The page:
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The holiday season is here, and despite all the reasons for pure, childlike excitement—peppermint mochas, anyone?—for the single gals among us, the holidays may also bring dread. How should you navigate those awkward dinner conversations, like the one with your overly concerned aunt who is eager to end the Great Boyfriend Drought of 2012 (and maybe also 2011)?

Before allowing the conversation to spiral into dire warnings of your ticking biological clock and stoic wisdom, like “First you think about who you will have; before long you are wondering who will have you!” (an actual quote from last year’s Thanksgiving dinner), we offer these suggestions for navigating the conversation minefield.

  1. Capitalize on their concern. Ask them to set you up with someone eligible. “Who do you know?” works as a quick comeback. 
  2. Choose the lighter path. Laugh and stay cheerful: “Haha, auntie, no one was worthy to bring to your home!” 
  3. Stay confident. “I’m enjoying the break from dating right now!” Enough said. 
  4. Change the subject. “I’m swamped with this fabulous new business idea I’ve been working on! Have you heard about it?” Sometimes auntie has no idea what to talk with you about besides romance. Letting her into your exciting new plans will offer alternative dinner table topics (for now and in the future).
  5. Don’t despair. If you hear yourself saying “There are just no good men out there!” … stop. This will start you down a path of no return and put you in a frame of mind to accept a date with anything that moves. Dangerous.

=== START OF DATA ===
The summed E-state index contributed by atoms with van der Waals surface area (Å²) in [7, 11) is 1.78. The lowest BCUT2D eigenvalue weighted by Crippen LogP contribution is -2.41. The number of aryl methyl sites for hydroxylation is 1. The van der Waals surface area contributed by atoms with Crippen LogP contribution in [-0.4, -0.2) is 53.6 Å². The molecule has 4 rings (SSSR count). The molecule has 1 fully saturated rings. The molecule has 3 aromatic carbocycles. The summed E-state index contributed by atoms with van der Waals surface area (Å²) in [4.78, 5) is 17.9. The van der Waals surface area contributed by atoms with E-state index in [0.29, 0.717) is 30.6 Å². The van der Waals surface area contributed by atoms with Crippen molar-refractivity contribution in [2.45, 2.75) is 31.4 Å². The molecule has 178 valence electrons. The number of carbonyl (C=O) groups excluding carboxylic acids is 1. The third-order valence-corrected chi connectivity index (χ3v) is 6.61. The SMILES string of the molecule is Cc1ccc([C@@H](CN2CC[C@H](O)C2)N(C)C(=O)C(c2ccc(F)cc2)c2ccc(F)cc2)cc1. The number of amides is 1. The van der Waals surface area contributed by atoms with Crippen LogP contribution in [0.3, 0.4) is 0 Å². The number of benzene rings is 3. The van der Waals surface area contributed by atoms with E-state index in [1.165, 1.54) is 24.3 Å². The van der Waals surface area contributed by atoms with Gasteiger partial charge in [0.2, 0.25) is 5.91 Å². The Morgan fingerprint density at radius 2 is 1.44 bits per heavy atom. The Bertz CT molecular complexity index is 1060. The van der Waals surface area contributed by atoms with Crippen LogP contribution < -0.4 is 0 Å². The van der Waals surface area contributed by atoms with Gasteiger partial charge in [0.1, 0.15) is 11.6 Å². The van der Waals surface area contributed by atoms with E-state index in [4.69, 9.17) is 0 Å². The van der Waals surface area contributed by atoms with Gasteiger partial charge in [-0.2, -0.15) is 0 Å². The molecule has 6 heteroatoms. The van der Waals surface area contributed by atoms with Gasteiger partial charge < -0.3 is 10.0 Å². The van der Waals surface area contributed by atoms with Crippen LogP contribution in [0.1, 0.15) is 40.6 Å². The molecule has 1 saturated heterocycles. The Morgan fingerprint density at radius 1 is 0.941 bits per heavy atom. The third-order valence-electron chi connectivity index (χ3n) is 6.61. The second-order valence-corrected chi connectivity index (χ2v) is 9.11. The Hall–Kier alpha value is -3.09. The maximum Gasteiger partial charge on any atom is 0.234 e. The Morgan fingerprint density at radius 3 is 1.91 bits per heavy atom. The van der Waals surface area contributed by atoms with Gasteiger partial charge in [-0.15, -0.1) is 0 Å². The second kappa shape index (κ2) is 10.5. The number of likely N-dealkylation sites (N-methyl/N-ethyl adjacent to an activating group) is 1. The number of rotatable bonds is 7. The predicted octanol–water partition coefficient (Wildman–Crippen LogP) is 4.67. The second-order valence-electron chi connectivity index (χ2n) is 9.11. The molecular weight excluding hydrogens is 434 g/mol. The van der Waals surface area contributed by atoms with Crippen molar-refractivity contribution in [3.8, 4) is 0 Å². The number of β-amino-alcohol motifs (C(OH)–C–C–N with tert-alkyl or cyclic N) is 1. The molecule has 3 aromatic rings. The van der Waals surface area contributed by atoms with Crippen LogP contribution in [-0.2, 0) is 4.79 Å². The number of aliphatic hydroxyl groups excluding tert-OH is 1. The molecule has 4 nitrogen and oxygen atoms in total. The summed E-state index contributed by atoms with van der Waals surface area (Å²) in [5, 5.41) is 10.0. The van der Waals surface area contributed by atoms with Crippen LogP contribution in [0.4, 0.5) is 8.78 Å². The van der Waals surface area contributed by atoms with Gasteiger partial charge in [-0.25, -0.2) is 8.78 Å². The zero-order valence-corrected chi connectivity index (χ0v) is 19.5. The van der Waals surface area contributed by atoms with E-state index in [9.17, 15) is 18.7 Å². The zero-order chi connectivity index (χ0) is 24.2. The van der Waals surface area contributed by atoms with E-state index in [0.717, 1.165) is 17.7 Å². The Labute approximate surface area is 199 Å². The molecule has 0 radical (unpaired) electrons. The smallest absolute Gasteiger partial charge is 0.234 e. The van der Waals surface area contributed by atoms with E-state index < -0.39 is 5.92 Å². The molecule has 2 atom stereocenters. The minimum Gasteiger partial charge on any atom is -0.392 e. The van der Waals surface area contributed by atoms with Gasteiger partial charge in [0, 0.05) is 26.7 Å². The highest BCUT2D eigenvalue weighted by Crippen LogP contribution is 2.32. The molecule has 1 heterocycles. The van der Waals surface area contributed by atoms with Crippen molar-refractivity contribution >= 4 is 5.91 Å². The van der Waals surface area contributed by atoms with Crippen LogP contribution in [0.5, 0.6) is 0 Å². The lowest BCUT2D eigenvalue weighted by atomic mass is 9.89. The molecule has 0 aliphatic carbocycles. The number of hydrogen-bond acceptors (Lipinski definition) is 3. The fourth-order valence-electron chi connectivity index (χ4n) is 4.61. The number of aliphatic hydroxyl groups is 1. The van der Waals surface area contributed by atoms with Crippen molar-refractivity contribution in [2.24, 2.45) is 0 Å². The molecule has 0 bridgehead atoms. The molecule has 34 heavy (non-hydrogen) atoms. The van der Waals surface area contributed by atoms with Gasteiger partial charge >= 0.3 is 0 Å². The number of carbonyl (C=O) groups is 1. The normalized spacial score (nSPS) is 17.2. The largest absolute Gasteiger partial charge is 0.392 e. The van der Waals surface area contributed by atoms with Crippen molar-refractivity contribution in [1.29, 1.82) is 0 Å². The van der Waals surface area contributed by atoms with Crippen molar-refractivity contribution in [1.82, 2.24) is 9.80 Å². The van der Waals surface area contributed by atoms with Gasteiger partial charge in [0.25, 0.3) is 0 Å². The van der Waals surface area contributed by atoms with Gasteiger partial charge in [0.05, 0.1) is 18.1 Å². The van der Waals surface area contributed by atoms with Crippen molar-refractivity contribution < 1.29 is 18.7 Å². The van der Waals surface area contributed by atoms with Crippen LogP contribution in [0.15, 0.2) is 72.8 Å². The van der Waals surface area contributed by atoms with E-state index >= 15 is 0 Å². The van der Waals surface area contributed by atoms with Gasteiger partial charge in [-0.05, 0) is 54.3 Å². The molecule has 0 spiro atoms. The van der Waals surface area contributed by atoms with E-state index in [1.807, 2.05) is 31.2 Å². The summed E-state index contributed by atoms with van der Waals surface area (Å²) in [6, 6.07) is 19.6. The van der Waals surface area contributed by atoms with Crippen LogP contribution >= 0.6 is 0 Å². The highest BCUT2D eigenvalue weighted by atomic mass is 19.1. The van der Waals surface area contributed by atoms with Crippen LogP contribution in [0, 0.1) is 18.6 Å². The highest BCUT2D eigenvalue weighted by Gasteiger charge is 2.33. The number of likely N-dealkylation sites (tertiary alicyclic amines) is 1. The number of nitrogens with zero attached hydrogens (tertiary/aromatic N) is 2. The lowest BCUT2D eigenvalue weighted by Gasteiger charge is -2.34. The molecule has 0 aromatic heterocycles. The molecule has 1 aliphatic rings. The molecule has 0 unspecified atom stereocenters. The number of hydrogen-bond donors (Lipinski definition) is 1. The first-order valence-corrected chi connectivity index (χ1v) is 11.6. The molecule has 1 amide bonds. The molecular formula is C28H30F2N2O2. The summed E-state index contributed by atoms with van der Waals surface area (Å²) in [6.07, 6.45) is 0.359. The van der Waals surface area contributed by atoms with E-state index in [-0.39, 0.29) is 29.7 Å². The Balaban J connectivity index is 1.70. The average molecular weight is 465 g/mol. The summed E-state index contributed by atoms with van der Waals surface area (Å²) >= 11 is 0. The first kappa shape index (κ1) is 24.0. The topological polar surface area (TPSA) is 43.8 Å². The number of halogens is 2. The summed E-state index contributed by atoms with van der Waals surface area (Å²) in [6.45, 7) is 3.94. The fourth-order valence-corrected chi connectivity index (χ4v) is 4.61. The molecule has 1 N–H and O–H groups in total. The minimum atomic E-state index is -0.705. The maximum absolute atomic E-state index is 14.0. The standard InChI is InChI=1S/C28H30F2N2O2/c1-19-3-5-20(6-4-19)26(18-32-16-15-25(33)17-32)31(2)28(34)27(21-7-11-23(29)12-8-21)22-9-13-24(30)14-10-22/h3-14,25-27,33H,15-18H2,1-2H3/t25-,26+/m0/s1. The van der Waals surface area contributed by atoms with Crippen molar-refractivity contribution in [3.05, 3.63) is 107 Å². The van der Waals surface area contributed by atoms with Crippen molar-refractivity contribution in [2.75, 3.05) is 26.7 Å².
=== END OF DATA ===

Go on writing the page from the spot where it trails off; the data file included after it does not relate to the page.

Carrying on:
6. Don’t wallow in self-hatred. The phrase “No one will have me” is not only false, but long-term acceptance of these thought patterns has been known to create frown lines—so not your look!

The holidays can be fraught with stresses, but nosy family members shouldn’t be one of them. At the very least, you can tell them to stuff it and go back to enjoying your turkey!

This post originally appeared on the VerilyMag blog.

Katie Hinderer

Katie Hinderer is a freelance writer and social media enthusiast. She holds a degree in Journalism from Marquette University. Over the years she has transitioned from traditional publishing to online writing. To be honest, she owns too many social media accounts and posts frequently to Twitter, Facebook and Instagram. After years of 9-5 writing in New York, Katie transitioned to freelance writing. Desks are too confining. She now contributes to a number of online publications and maintains a style blog at www.ModlyChic.com.